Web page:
Canadian justice, Indigenous injustice : the Gerald Stanley and Colten Boushie case / Kent Roach.
- 1 of 1 copy available at Terrace Public Library.
0 current holds with 1 total copy.
|Location||Call Number / Copy Notes||Barcode||Shelving Location||Holdable?||Status||Due Date|
|Terrace Public Library||345.7124 ROA (Text)||35151001089267||Adult Non-fiction||Volume hold||Available||-|
- ISBN: 9780773556386
- ISBN: 97802258000730
- Physical Description: xvi, 307 pages ; 24 cm
- Publisher: Montreal : McGill-Queen's University Press, 2019.
- Copyright: ©2019.
|Bibliography, etc. Note:||
Includes bibliographical references and index.
|Formatted Contents Note:||
Introduction -- From treaty to "the white man governs" -- Racialized and politicized rural crime and self-defence -- The investigation, polarization and preliminaries -- Jury selection -- Hang fire? -- Indigenous witnesses on trial -- Murder, manslaughter and phantom self-defence -- Acquittals, decision not to appeal and aftermath -- Can we do better?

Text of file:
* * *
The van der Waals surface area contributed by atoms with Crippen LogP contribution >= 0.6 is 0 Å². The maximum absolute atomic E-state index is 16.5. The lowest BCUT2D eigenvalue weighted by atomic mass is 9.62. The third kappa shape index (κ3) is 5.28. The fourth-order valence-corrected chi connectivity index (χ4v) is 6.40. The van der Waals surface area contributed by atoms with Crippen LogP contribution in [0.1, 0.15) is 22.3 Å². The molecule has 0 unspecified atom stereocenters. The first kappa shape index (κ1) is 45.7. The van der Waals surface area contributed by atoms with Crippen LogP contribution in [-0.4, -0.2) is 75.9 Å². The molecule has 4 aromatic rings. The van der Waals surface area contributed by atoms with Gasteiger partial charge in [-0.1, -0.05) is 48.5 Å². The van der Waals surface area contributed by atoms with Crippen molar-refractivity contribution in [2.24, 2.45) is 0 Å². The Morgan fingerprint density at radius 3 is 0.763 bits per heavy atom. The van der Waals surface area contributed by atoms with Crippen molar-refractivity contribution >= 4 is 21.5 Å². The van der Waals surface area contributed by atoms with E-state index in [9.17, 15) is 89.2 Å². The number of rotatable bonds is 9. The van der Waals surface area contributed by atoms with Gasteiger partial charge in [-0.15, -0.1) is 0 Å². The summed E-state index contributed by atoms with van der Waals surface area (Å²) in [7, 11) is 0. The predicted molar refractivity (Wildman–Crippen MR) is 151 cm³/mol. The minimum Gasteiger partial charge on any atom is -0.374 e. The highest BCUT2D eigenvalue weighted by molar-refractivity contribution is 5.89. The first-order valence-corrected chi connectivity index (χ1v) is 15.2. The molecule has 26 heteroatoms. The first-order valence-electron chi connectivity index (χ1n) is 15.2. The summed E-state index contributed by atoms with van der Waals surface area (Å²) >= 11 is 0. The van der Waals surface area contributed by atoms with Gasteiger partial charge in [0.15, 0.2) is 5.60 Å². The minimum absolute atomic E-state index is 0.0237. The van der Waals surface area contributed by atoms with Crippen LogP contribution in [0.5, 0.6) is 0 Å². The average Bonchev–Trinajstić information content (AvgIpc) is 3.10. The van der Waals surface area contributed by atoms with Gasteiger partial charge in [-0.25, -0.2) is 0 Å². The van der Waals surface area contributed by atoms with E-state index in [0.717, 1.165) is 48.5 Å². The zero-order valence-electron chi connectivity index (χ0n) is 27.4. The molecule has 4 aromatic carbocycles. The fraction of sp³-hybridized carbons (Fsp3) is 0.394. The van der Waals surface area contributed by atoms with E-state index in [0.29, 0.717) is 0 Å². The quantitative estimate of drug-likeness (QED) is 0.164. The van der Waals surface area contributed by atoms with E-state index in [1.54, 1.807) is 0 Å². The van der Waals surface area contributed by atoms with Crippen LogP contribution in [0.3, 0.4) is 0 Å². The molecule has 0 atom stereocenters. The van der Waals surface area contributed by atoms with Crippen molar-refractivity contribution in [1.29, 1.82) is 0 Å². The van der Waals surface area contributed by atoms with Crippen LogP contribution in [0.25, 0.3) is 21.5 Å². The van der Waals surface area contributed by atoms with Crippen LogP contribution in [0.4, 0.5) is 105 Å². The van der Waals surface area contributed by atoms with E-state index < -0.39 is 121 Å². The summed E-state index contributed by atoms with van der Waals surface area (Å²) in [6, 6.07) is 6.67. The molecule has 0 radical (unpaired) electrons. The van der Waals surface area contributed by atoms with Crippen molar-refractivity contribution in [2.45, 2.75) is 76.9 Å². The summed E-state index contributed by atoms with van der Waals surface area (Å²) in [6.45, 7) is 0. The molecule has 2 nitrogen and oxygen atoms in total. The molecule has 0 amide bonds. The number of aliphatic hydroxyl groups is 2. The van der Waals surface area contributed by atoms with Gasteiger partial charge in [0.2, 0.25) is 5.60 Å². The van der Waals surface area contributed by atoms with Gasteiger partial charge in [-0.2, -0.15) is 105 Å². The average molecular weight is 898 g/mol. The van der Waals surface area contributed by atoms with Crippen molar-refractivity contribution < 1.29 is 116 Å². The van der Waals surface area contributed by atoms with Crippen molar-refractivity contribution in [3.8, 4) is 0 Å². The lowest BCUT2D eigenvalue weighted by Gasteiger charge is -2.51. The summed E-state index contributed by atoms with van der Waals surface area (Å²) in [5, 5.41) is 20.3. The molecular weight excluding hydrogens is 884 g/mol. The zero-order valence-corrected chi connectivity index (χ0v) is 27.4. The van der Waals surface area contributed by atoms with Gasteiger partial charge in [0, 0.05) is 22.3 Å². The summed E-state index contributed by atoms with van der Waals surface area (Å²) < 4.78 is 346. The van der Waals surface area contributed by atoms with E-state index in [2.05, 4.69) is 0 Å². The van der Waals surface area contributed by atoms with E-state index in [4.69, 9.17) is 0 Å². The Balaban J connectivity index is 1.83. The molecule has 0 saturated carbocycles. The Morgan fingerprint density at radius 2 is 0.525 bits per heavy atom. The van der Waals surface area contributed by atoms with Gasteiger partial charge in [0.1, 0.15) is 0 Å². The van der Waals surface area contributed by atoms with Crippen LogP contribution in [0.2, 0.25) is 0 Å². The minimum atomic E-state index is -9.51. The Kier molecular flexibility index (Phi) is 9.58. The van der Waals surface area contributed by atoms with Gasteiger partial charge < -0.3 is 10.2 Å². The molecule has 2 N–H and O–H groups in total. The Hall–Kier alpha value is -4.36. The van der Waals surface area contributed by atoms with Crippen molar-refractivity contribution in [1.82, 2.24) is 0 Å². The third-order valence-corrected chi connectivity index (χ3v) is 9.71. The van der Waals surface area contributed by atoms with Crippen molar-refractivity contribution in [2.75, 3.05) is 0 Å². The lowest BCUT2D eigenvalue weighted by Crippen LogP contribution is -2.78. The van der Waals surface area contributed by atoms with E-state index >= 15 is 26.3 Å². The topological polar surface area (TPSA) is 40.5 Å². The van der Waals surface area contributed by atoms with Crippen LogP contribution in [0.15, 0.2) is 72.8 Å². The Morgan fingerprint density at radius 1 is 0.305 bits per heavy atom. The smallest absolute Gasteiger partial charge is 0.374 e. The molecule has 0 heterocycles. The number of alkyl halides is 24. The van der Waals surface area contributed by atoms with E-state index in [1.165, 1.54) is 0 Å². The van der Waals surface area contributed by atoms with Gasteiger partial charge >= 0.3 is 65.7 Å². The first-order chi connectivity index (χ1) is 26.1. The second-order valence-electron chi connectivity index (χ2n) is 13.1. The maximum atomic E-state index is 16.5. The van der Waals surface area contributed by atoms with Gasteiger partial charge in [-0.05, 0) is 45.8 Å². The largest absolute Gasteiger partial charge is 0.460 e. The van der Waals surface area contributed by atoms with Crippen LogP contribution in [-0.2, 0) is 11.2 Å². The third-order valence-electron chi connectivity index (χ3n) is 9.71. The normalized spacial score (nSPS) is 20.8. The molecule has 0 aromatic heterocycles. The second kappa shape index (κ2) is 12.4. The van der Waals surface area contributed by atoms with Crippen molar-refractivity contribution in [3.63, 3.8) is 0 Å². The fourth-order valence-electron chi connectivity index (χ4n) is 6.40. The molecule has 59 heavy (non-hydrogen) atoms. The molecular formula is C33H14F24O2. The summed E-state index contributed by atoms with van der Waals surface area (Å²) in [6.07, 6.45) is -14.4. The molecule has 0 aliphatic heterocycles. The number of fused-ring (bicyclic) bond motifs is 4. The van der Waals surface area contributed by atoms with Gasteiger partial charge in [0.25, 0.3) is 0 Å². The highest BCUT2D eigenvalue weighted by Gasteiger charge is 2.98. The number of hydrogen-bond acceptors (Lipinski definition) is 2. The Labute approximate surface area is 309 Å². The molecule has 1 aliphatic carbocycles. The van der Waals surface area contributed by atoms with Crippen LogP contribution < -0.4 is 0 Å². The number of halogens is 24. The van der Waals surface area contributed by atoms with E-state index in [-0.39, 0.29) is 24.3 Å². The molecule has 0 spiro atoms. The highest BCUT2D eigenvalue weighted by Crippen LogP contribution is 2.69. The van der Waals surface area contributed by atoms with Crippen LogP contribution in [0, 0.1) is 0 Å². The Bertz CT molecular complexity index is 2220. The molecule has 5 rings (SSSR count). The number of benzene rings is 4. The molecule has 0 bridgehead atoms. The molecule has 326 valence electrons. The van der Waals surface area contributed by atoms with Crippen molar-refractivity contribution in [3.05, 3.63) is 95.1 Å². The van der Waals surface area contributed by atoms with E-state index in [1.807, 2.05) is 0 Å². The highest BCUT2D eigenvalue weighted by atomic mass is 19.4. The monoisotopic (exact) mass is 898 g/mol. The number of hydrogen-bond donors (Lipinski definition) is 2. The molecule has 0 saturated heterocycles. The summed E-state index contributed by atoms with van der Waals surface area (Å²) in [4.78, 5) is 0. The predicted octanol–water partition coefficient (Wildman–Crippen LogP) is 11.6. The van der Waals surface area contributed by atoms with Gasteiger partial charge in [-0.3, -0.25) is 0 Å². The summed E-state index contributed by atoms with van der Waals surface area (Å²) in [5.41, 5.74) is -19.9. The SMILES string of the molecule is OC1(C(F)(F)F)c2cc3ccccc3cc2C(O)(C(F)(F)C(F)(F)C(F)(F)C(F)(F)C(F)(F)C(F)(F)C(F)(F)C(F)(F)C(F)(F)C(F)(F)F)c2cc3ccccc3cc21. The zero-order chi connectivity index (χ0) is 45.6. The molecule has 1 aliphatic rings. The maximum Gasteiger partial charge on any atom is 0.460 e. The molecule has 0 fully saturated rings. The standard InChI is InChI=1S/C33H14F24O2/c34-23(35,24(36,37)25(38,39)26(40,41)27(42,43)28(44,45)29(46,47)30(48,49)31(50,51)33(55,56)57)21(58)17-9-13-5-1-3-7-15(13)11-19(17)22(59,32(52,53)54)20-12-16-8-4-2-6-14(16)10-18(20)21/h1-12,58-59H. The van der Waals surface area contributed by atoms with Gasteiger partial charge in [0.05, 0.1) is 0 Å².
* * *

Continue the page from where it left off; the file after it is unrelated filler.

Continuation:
"In August 2016 Colten Boushie, a twenty-two-year-old Cree man from Red Pheasant First Nation, was fatally shot on a Saskatchewan farm by white farmer Gerald Stanley. In a trial that bitterly divided Canadians, Stanley was acquitted of both murder and manslaughter by a jury in Battleford with no visible Indigenous representation. In Canadian Justice, Indigenous Injustice Kent Roach critically reconstructs the Gerald Stanley/Colten Boushie case to examine how it may be a miscarriage of justice. Roach provides historical, legal, political, and sociological background to the case including misunderstandings over crime when Treaty 6 was negotiated, the 1885 hanging of eight Indigenous men at Fort Battleford, the role of the RCMP, prior litigation over Indigenous underrepresentation on juries and the racially charged debate about defence of property and rural crime. Drawing on both trial transcripts and research on miscarriages of justice, Roach looks at jury selection, the controversial "hang fire" defence, how the credibility and beliefs of Indigenous witnesses were challenged on the stand, and Gerald Stanley's implicit appeals to self-defence and defence of property, as well as the decision not to appeal the acquittal. Concluding his study, Roach asks whether Prime Minister Justin Trudeau's controversial call to "do better" is possible, given similar cases since Stanley's, the difficulty of reforming the jury or the RCMP and the combination of Indigenous underrepresentation on juries and overrepresention among those victimized and accused of crimes. Informed and timely, Canadian Justice, Indigenous Injustice is a searing account of one case that provides valuable insight into criminal justice, racism and the treatment of Indigenous peoples in Canada."-- Provided by publisher.
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